They called him “Fat Boy” with affection even though he wasn’t fat. It was an honorable title bestowed on him by the football team, in recognition of work well done as a fullback. He lettered in football two years running and he wore his letterman’s sweater for the senior photos with pride, because it was the only thing he was really good at in high school.
He almost didn’t graduate, thanks to failing grades. He wasn’t a good student. In the first place, he was a wiseacre who didn’t hesitate to mouth off to teachers, and in the second place, he had no use for school. He got kicked out of Driver’s Ed. when he got smart with one of the teacher’s questions, “What’s the first thing you do when you’re ready to drive a car?” she asked.
“Turn the key on!” he hollered from the back row. He knew more about driving a car, he said, than any teacher sitting at a desk. That was the end of his driver’s ed. career.
When it was clear he couldn’t graduate with his grades, he got a good tutor, the May Queen (whom he had known since first grade), and she undertook his education with dead-on seriousness. She quizzed him on math and American history in long sessions at the gas station where he worked after school every day. He barely squeaked by.
Where he was headed in life, he said, he didn’t need no stinking diploma. He was a wheeler dealer, and he was going to be in charge someday. So he married the May Queen, learned a trade, raised a family and ran his own business. He was finally in charge.
I love this photo of my pop, the light in his eyes and that gallant hair.
This is a Sepia Saturday post. For more personal glimpses of history, visit the Sepia Saturday blog here.
I'm a poet, gardener, and freelance writer who lives in California by the coast, in a small town surrounded by pastures, woods, and vineyards. Other things I am: recovering LA magazine editor and recovering alcoholic, wife of a tolerant man, mom to two beautiful daughters, mistress of beagles and cats, lover of mysteries and photography, a survivor of suicide, depression, addiction, and sundry minor ailments. I write for a living and write poetry for life.
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“Things turn out best for the people who make the best out of the way things turn out.” (Art Linkletter)
We are continually faced with a series of great opportunities brilliantly disguised as insoluble problems. (John W. Gardner)
Survival Tip #19
My strength lies solely in my tenacity. (Louis Pasteur)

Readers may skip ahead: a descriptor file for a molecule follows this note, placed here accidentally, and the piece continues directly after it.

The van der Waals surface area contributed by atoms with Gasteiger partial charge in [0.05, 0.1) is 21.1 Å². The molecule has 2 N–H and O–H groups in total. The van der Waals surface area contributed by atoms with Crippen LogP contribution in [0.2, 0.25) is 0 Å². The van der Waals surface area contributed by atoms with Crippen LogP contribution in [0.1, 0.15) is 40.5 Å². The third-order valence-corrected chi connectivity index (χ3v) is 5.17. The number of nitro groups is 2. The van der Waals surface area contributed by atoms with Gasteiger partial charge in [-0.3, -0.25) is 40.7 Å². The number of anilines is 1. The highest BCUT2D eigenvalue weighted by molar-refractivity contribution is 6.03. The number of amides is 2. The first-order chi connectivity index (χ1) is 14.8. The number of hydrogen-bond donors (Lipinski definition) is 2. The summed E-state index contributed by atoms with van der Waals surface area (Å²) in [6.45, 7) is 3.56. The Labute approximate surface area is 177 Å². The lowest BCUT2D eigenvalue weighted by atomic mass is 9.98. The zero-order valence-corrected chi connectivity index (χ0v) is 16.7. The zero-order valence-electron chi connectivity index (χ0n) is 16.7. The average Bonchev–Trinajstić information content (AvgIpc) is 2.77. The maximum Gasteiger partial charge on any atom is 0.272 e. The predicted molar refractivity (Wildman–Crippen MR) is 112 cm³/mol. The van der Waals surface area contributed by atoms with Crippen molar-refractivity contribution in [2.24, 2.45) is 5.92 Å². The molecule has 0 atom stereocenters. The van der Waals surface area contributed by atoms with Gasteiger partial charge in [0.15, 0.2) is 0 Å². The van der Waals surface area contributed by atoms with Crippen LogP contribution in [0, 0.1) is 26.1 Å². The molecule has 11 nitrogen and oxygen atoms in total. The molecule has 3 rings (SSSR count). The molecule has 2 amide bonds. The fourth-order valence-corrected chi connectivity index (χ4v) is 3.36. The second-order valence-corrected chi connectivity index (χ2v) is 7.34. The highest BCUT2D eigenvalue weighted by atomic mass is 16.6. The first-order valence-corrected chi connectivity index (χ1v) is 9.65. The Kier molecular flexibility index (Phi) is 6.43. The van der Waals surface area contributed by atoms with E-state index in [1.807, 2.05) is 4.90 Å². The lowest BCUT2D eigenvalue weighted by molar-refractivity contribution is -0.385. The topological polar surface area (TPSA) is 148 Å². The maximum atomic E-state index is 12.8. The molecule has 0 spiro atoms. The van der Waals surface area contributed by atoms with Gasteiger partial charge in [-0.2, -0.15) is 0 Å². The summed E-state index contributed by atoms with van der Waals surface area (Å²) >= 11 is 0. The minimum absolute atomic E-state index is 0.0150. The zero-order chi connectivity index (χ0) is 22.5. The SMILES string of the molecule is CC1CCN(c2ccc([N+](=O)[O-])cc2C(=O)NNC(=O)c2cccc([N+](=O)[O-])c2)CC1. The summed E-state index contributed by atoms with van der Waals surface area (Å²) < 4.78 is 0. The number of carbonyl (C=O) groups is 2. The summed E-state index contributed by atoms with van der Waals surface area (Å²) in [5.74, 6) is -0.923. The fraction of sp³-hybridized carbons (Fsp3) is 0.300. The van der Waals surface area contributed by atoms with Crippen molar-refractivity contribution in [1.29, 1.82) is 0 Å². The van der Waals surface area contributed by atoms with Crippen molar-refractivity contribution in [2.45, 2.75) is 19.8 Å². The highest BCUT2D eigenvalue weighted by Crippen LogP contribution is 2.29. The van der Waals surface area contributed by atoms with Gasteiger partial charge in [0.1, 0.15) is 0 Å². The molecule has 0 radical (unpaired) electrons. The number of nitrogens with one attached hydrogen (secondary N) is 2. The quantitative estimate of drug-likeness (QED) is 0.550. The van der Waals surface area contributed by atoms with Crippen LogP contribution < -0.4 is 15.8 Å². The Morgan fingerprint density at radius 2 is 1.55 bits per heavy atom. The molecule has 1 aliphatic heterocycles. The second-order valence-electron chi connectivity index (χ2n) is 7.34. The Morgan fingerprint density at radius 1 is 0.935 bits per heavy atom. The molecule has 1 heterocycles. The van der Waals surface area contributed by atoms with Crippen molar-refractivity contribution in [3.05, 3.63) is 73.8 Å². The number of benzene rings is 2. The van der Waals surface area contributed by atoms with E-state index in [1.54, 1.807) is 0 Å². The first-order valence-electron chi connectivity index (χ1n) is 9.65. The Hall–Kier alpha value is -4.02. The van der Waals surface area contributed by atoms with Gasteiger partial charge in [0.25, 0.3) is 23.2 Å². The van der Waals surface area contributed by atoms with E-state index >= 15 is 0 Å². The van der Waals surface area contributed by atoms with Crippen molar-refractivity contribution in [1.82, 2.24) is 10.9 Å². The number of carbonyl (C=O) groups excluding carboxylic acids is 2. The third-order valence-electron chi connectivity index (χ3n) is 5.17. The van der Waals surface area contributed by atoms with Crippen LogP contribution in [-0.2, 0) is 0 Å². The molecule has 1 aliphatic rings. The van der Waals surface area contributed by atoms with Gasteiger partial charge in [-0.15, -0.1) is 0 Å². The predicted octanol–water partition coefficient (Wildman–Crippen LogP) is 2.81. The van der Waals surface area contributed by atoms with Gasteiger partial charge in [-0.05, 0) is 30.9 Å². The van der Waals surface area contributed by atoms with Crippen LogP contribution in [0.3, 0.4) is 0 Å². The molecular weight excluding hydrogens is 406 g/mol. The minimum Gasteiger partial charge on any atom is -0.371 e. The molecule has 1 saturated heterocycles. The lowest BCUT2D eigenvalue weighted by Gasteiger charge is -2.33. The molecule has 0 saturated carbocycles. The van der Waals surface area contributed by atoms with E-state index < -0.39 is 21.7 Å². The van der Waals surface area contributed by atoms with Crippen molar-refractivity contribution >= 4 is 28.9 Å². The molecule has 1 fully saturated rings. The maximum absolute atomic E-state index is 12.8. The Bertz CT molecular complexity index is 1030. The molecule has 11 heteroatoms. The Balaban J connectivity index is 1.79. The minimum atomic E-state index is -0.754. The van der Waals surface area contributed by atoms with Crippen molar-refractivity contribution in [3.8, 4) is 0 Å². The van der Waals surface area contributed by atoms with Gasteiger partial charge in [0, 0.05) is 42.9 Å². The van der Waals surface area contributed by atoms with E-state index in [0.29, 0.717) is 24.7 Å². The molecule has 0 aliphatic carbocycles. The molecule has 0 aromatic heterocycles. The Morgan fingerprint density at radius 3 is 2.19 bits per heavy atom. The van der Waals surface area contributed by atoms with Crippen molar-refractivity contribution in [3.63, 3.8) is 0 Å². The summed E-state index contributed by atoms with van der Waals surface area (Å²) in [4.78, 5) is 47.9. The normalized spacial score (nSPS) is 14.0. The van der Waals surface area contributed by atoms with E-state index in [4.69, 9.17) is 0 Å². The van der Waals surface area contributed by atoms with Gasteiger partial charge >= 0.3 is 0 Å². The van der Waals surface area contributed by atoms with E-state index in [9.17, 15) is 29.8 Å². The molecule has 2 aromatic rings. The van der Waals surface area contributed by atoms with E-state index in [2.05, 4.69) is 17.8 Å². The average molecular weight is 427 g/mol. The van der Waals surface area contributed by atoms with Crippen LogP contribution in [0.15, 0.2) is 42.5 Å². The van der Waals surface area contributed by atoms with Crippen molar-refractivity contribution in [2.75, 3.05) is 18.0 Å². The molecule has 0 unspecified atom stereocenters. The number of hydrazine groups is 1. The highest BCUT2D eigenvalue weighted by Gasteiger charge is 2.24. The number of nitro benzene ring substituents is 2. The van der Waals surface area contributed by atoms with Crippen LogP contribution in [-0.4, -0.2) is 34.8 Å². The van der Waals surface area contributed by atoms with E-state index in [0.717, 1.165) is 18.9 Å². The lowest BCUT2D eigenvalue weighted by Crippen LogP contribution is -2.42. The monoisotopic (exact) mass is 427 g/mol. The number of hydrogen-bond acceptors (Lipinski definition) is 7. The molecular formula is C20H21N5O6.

I'm a recovering Lutheran
"This life therefore is not righteousness, but growth in righteousness, not health, but healing, not being but becoming, not rest but exercise. We are not yet what we shall be, but we are growing toward it, the process is not yet finished, but it is going on, this is not the end, but it is the road." (Martin Luther)
A Philosophy of Life
“It is by studying little things that we attain the great art of having as little misery and as much happiness as possible.” Samuel Johnson
Visitors are beautiful people.
My AA Recovery Story
I got sober in 1990 after a life of drug and alcohol addiction, and I had 15 wonderful years. Then I moved and left my homegroup behind. I didn't replace my sponsor, who had died. I didn't work with newcomers, and I went to only one meeting a week. Ultimately, I didn't stay sober. I experienced that strange mental twist, and I picked up. But I jumped back into the program, and my life has continually gotten better. I'm married to a man with 23 years of sobriety, and we work our program at home. AA is the hub the wheel of my life revolves around. I've been able to explore a creative side of my personality that once lived only under the influence of drugs. I have perfect moments during each of my precious days. We are none of us invulnerable to that strange mental twist that precedes the first drink, and all that stands between us and the drink is our constant thought of others. My prayer these days is: God, do your will in and through me today. If I can be an inspiration to others, then my life is rich. God bless you all.
Rosebud on Ice
If we had no winter, the spring would not be so pleasant; if we did not sometimes taste of adversity, prosperity would not be so welcome. (Anne Bradstreet)